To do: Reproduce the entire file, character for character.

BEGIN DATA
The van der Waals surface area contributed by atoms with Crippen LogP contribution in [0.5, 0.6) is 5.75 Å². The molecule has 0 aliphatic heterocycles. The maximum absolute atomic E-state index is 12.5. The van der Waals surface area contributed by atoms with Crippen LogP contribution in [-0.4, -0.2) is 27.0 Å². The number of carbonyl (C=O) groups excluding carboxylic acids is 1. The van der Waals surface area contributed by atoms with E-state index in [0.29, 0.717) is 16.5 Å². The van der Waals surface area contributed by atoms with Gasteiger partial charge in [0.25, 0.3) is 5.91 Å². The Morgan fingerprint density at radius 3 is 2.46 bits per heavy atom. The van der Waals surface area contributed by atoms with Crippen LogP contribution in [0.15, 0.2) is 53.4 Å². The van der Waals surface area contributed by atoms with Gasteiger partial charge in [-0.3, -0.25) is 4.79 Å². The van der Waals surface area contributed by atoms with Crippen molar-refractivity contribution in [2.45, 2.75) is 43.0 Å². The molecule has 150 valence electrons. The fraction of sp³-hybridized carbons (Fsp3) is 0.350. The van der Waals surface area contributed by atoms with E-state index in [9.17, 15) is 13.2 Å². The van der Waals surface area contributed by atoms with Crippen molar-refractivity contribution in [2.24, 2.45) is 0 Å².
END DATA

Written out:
The van der Waals surface area contributed by atoms with Crippen LogP contribution in [0.5, 0.6) is 5.75 Å². The molecule has 0 aliphatic heterocycles. The maximum absolute atomic E-state index is 12.5. The van der Waals surface area contributed by atoms with Crippen LogP contribution in [-0.4, -0.2) is 27.0 Å². The number of carbonyl (C=O) groups excluding carboxylic acids is 1. The van der Waals surface area contributed by atoms with E-state index in [0.29, 0.717) is 16.5 Å². The van der Waals surface area contributed by atoms with Gasteiger partial charge in [0.25, 0.3) is 5.91 Å². The Morgan fingerprint density at radius 3 is 2.46 bits per heavy atom. The van der Waals surface area contributed by atoms with Crippen LogP contribution in [0.15, 0.2) is 53.4 Å². The van der Waals surface area contributed by atoms with Gasteiger partial charge in [-0.3, -0.25) is 4.79 Å². The van der Waals surface area contributed by atoms with Crippen molar-refractivity contribution in [2.45, 2.75) is 43.0 Å². The molecule has 150 valence electrons. The fraction of sp³-hybridized carbons (Fsp3) is 0.350. The van der Waals surface area contributed by atoms with E-state index in [9.17, 15) is 13.2 Å². The van der Waals surface area contributed by atoms with Crippen molar-refractivity contribution in [2.24, 2.45) is 0 Å².